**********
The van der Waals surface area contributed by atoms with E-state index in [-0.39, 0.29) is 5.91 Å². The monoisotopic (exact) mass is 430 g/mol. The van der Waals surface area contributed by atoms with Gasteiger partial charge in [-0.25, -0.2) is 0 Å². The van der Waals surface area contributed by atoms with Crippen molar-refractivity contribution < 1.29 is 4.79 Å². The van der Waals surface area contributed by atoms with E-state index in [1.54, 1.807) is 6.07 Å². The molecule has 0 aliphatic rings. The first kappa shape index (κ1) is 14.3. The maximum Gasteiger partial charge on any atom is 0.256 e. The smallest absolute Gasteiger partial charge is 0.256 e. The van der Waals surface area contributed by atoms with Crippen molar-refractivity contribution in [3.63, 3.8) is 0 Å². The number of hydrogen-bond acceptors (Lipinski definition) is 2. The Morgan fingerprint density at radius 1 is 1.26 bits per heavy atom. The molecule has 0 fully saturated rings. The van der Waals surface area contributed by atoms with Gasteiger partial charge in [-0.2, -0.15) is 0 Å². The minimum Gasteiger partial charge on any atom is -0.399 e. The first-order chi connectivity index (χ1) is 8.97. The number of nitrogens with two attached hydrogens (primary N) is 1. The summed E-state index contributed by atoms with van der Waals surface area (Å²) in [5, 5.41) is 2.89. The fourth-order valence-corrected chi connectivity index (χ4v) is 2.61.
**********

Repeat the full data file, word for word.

The van der Waals surface area contributed by atoms with E-state index in [-0.39, 0.29) is 5.91 Å². The monoisotopic (exact) mass is 430 g/mol. The van der Waals surface area contributed by atoms with Gasteiger partial charge in [-0.25, -0.2) is 0 Å². The van der Waals surface area contributed by atoms with Crippen molar-refractivity contribution < 1.29 is 4.79 Å². The van der Waals surface area contributed by atoms with E-state index in [1.54, 1.807) is 6.07 Å². The molecule has 0 aliphatic rings. The first kappa shape index (κ1) is 14.3. The maximum Gasteiger partial charge on any atom is 0.256 e. The smallest absolute Gasteiger partial charge is 0.256 e. The van der Waals surface area contributed by atoms with Crippen molar-refractivity contribution in [3.63, 3.8) is 0 Å². The number of hydrogen-bond acceptors (Lipinski definition) is 2. The Morgan fingerprint density at radius 1 is 1.26 bits per heavy atom. The molecule has 0 fully saturated rings. The van der Waals surface area contributed by atoms with Gasteiger partial charge in [-0.2, -0.15) is 0 Å². The minimum Gasteiger partial charge on any atom is -0.399 e. The first-order chi connectivity index (χ1) is 8.97. The number of nitrogens with two attached hydrogens (primary N) is 1. The summed E-state index contributed by atoms with van der Waals surface area (Å²) in [5, 5.41) is 2.89. The fourth-order valence-corrected chi connectivity index (χ4v) is 2.61.